Fight the Phish! Don’t Hesitate to report phishing!
Week 2, Cybersecurity Awareness Month
By Tonia Dudley
With phishing threats still the largest threat leading to a data breach, it’s not surprising that Department of Homeland Security (DHS) / Cybersecurity Infrastructure Security Agency (CISA) dedicated a week to cover this topic. If you’re looking to learn more about phishing threats, you’ve come to right place. There isn’t a week that goes go by that we’re not publishing something related to the latest phishing threat landscape. It may be the latest tactic we’ve observed in our Managed Phishing Detection and Response (MPDR) service or reported on in our weekly highlights of Secure Email Gateway (SEG) misses.
In 2011, our co-founders Rohyt Belani and Aaron Higbee launched PhishMe based on the idea Aaron had of creating a SaaS offering that would allow enterprises to conduct immersive phishing training for their employees. Today, this immersive training is the foundation to any organization invested in a phishing defense program.
It didn’t take long before Aaron realized that there’s more to just teaching users how to identify a phishing email. This was a time when organizations were starting to feel the pressure of advanced persistent threats (APT), and early detection was critical. Providing employees with a quick way to send that suspicious (real) email off to the security operations team shifted the focus from “don’t click” to “just report.” When assessing the maturity of your program, it’s important to look at the resiliency rate – anything greater that 1 indicates more users reporting a suspicious email. It’s no longer about “it only takes one to click.” The conversation has changed to “it only takes one to report,” setting in motion your organization’s detection process using those indicators of compromise (IOC) to search your environment from the endpoint (EDR) to your web proxy. This is why Cofense has moved beyond being known as a “security awareness” company, shifting to a phishing defense company.
Over the years we’ve refined our approach to focus phishing simulation templates toward active threats. As the SEG technology adapts to known threats, we’ve added templates that resemble a phishing threat that is more likely to end up in your users’ inbox. By aligning to the current threats and tactics, your organization is better prepared to defend against a real phishing campaign.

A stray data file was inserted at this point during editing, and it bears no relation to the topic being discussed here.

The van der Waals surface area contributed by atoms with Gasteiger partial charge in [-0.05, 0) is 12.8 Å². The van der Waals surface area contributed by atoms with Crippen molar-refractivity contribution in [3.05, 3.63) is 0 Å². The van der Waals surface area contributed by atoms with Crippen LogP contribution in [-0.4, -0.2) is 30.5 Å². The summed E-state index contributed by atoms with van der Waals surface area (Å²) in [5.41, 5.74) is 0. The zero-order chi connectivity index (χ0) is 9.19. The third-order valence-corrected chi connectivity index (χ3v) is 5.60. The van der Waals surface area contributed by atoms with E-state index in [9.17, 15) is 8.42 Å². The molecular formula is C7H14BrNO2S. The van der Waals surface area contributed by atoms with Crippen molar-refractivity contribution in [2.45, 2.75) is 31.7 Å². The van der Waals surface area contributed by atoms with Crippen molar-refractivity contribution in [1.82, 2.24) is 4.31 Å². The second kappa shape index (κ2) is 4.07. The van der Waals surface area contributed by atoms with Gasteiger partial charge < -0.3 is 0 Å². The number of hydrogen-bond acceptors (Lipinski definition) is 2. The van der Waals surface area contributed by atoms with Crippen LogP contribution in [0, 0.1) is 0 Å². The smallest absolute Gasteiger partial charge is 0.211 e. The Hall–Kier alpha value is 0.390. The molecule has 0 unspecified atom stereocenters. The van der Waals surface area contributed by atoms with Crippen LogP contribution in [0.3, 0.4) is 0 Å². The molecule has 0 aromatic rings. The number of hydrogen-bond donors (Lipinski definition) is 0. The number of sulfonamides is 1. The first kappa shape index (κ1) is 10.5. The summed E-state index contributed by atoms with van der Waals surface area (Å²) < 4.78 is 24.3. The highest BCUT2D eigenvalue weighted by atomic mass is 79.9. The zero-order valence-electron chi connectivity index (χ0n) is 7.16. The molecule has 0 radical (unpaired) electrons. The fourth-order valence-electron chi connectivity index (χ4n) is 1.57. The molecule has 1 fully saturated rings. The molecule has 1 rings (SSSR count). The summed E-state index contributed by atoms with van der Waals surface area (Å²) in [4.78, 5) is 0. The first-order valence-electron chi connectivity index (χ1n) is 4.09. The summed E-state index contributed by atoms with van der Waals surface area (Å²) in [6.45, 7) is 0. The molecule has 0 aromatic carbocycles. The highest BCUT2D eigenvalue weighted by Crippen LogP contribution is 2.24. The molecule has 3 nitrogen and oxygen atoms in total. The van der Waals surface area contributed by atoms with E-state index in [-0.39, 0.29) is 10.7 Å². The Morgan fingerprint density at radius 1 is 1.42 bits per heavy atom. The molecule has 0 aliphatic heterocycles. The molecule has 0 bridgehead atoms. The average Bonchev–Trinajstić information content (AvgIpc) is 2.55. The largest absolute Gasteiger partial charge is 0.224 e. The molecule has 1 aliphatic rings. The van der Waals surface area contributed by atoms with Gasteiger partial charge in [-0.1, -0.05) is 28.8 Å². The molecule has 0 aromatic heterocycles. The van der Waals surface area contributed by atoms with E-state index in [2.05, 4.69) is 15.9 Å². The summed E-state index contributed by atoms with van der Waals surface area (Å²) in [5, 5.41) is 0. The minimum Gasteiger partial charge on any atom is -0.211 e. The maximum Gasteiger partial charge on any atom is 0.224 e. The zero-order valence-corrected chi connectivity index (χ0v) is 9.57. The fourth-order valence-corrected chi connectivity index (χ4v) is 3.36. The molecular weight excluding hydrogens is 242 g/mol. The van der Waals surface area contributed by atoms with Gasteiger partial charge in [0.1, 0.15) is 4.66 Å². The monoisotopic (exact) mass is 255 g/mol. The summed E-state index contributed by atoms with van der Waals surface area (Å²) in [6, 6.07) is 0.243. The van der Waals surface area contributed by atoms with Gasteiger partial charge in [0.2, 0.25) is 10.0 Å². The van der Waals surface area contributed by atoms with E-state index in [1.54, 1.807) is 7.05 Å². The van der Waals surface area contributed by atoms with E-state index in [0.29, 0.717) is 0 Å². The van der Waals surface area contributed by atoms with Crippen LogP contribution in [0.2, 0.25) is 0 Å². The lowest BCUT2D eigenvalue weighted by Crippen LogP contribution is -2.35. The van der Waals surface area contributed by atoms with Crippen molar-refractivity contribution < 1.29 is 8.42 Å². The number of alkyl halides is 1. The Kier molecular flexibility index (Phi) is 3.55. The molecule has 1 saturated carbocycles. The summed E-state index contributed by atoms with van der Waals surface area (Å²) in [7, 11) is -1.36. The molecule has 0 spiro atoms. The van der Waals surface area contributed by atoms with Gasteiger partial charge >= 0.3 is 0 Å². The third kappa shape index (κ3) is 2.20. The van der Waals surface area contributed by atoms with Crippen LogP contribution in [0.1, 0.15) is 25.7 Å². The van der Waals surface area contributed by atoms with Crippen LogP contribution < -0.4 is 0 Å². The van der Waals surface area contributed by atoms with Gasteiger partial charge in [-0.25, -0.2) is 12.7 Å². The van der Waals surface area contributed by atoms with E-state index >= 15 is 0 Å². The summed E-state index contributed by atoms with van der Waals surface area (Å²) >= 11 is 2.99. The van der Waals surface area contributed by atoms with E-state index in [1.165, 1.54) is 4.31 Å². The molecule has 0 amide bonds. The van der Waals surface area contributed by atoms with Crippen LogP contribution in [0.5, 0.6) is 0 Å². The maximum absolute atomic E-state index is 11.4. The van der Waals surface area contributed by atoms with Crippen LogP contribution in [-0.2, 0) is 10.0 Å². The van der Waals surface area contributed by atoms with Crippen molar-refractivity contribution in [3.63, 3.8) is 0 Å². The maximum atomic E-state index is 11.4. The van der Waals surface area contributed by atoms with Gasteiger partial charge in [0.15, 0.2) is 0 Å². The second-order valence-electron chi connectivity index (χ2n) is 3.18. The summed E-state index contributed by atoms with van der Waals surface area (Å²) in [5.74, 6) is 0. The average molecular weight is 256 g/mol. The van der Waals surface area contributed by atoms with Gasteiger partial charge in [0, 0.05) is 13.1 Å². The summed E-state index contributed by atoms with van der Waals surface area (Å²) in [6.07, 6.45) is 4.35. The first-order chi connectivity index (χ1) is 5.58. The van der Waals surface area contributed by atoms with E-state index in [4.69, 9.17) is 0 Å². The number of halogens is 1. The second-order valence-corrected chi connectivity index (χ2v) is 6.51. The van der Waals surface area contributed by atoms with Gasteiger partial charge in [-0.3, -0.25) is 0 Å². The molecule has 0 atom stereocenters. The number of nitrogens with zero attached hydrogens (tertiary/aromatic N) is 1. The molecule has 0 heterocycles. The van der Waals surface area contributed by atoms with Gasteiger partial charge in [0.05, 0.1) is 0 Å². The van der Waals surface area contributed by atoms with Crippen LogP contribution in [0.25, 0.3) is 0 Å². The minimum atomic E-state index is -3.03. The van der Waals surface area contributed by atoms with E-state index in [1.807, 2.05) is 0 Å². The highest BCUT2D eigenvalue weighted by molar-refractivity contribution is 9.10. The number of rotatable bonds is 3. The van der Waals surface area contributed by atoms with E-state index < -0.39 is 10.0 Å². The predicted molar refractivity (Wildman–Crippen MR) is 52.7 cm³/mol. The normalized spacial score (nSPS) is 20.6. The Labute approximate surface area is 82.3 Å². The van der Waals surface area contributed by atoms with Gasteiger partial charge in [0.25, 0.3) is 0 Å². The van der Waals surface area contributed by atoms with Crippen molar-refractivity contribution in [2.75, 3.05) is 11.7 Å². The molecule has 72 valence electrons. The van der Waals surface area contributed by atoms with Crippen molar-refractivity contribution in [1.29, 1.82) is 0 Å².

Figure 1 – Typical Credential Phish
Not only is choosing the right template for your organization essential, focusing on the right metrics is critical as well. If your program is truly concerned with defending against phishing threats, the key metric that reflects the success of your program is number or percentage of users reporting. Need evidence of this success? Let’s take a look at the annual Mandiant M-Trends on median dwell time and the year-over-year improvements. Dwell time is the amount of time a threat actor is in your environment before they are detected. As ransomware has topped the headlines this year, early reporting become even more critical. We see threat actors delivering their toolkit (reconnaissance tools, remote access trojans, keyloggers) far in advance of deploying the actual ransomware.
Figure 2 – M-Trends Annual Report: Median Dwell Time
If you haven’t implemented a phishing defense program, it’s never too late to get started. We encourage organizations to deploy a full end-to-end program but if you’re limited on budget, starting with PhishMe and Reporter (included in your license) is a great option. We know having thousands of users suddenly report emails to your security team can be daunting. You can leverage our Managed Phishing Defense and Response (MPDR) service to gain speed and expertise.
Contact us any time for details or a demo.
All third-party trademarks referenced by Cofense whether in logo form, name form or product form, or otherwise, remain the property of their respective holders, and use of these trademarks in no way indicates any relationship between Cofense and the holders of the trademarks. Any observations contained in this blog regarding circumvention of end point protections are based on observations at a point in time based on a specific set of system configurations. Subsequent updates or different configurations may be effective at stopping these or similar threats. Past performance is not indicative of future results.
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